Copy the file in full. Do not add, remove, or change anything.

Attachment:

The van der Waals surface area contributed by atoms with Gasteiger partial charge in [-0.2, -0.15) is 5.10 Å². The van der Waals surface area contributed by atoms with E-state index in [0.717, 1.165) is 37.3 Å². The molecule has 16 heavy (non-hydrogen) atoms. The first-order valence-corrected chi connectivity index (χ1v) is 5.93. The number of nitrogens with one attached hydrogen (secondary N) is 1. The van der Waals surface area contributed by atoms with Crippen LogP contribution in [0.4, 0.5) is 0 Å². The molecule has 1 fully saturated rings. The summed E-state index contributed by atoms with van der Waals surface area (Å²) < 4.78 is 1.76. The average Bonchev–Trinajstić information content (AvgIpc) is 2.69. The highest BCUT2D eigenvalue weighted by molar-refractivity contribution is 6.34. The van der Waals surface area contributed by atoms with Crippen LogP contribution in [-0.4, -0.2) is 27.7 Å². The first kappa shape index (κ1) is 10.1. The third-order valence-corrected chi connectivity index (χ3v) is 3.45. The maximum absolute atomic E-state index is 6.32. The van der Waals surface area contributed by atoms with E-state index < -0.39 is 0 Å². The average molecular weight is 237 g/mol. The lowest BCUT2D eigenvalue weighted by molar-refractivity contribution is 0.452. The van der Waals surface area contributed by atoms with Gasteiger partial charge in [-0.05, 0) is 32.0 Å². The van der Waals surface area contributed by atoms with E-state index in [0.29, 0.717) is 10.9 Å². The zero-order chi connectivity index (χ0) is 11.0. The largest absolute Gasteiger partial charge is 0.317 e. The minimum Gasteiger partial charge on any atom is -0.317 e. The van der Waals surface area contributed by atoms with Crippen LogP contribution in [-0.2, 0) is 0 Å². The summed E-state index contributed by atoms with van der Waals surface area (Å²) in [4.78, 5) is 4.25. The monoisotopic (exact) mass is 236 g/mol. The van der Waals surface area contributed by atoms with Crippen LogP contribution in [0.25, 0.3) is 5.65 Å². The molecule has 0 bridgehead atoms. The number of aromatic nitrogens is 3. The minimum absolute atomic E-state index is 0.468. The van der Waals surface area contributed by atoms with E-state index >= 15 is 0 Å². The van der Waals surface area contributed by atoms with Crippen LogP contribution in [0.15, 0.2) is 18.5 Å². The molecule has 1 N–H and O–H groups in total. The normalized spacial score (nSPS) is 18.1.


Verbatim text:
The van der Waals surface area contributed by atoms with Gasteiger partial charge in [-0.2, -0.15) is 5.10 Å². The van der Waals surface area contributed by atoms with E-state index in [0.717, 1.165) is 37.3 Å². The molecule has 16 heavy (non-hydrogen) atoms. The first-order valence-corrected chi connectivity index (χ1v) is 5.93. The number of nitrogens with one attached hydrogen (secondary N) is 1. The van der Waals surface area contributed by atoms with Crippen LogP contribution in [0.4, 0.5) is 0 Å². The molecule has 1 fully saturated rings. The summed E-state index contributed by atoms with van der Waals surface area (Å²) < 4.78 is 1.76. The average Bonchev–Trinajstić information content (AvgIpc) is 2.69. The highest BCUT2D eigenvalue weighted by molar-refractivity contribution is 6.34. The van der Waals surface area contributed by atoms with Crippen LogP contribution in [-0.4, -0.2) is 27.7 Å². The first kappa shape index (κ1) is 10.1. The third-order valence-corrected chi connectivity index (χ3v) is 3.45. The maximum absolute atomic E-state index is 6.32. The van der Waals surface area contributed by atoms with E-state index < -0.39 is 0 Å². The average molecular weight is 237 g/mol. The lowest BCUT2D eigenvalue weighted by molar-refractivity contribution is 0.452. The van der Waals surface area contributed by atoms with Gasteiger partial charge in [-0.05, 0) is 32.0 Å². The van der Waals surface area contributed by atoms with E-state index in [0.29, 0.717) is 10.9 Å². The zero-order chi connectivity index (χ0) is 11.0. The largest absolute Gasteiger partial charge is 0.317 e. The minimum Gasteiger partial charge on any atom is -0.317 e. The van der Waals surface area contributed by atoms with Crippen LogP contribution in [-0.2, 0) is 0 Å². The summed E-state index contributed by atoms with van der Waals surface area (Å²) in [4.78, 5) is 4.25. The monoisotopic (exact) mass is 236 g/mol. The van der Waals surface area contributed by atoms with Crippen LogP contribution in [0.25, 0.3) is 5.65 Å². The molecule has 0 bridgehead atoms. The number of aromatic nitrogens is 3. The minimum absolute atomic E-state index is 0.468. The van der Waals surface area contributed by atoms with E-state index >= 15 is 0 Å². The van der Waals surface area contributed by atoms with Crippen LogP contribution in [0.15, 0.2) is 18.5 Å². The molecule has 1 N–H and O–H groups in total. The normalized spacial score (nSPS) is 18.1.